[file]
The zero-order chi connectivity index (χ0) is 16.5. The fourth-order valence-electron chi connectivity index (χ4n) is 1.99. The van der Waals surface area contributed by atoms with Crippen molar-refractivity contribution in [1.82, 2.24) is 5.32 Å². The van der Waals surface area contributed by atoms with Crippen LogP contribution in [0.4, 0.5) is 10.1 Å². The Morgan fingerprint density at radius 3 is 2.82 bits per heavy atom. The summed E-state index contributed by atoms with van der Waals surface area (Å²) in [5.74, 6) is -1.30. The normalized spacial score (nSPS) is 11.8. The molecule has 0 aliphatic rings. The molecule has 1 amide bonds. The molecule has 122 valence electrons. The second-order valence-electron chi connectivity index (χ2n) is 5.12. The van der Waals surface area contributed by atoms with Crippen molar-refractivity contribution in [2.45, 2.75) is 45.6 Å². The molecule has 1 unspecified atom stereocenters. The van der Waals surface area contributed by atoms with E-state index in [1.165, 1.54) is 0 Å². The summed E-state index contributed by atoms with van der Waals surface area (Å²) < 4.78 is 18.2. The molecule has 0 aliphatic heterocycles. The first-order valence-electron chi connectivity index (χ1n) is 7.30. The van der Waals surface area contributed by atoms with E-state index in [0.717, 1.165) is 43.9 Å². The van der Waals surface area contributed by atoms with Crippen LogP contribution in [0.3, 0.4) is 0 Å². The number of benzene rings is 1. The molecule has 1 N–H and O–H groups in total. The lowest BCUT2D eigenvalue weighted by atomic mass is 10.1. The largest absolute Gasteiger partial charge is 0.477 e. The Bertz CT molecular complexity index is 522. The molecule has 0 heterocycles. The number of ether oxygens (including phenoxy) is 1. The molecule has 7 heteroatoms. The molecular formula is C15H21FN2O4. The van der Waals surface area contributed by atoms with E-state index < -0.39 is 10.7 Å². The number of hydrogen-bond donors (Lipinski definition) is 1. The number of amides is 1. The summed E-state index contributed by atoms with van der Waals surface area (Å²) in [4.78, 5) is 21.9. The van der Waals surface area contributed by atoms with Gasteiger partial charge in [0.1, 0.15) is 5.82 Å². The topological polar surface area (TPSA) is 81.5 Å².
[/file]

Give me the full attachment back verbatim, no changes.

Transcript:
The zero-order chi connectivity index (χ0) is 16.5. The fourth-order valence-electron chi connectivity index (χ4n) is 1.99. The van der Waals surface area contributed by atoms with Crippen molar-refractivity contribution in [1.82, 2.24) is 5.32 Å². The van der Waals surface area contributed by atoms with Crippen LogP contribution in [0.4, 0.5) is 10.1 Å². The Morgan fingerprint density at radius 3 is 2.82 bits per heavy atom. The summed E-state index contributed by atoms with van der Waals surface area (Å²) in [5.74, 6) is -1.30. The normalized spacial score (nSPS) is 11.8. The molecule has 0 aliphatic rings. The molecule has 1 amide bonds. The molecule has 122 valence electrons. The second-order valence-electron chi connectivity index (χ2n) is 5.12. The van der Waals surface area contributed by atoms with Crippen molar-refractivity contribution in [2.45, 2.75) is 45.6 Å². The molecule has 1 unspecified atom stereocenters. The van der Waals surface area contributed by atoms with E-state index in [1.165, 1.54) is 0 Å². The summed E-state index contributed by atoms with van der Waals surface area (Å²) < 4.78 is 18.2. The molecule has 0 aliphatic heterocycles. The first-order valence-electron chi connectivity index (χ1n) is 7.30. The van der Waals surface area contributed by atoms with E-state index in [0.717, 1.165) is 43.9 Å². The van der Waals surface area contributed by atoms with Crippen LogP contribution in [0.3, 0.4) is 0 Å². The number of benzene rings is 1. The molecule has 1 N–H and O–H groups in total. The lowest BCUT2D eigenvalue weighted by atomic mass is 10.1. The largest absolute Gasteiger partial charge is 0.477 e. The Bertz CT molecular complexity index is 522. The molecule has 0 heterocycles. The number of ether oxygens (including phenoxy) is 1. The molecule has 7 heteroatoms. The molecular formula is C15H21FN2O4. The van der Waals surface area contributed by atoms with E-state index < -0.39 is 10.7 Å². The number of hydrogen-bond donors (Lipinski definition) is 1. The number of amides is 1. The summed E-state index contributed by atoms with van der Waals surface area (Å²) in [4.78, 5) is 21.9. The van der Waals surface area contributed by atoms with Gasteiger partial charge in [0.1, 0.15) is 5.82 Å². The topological polar surface area (TPSA) is 81.5 Å².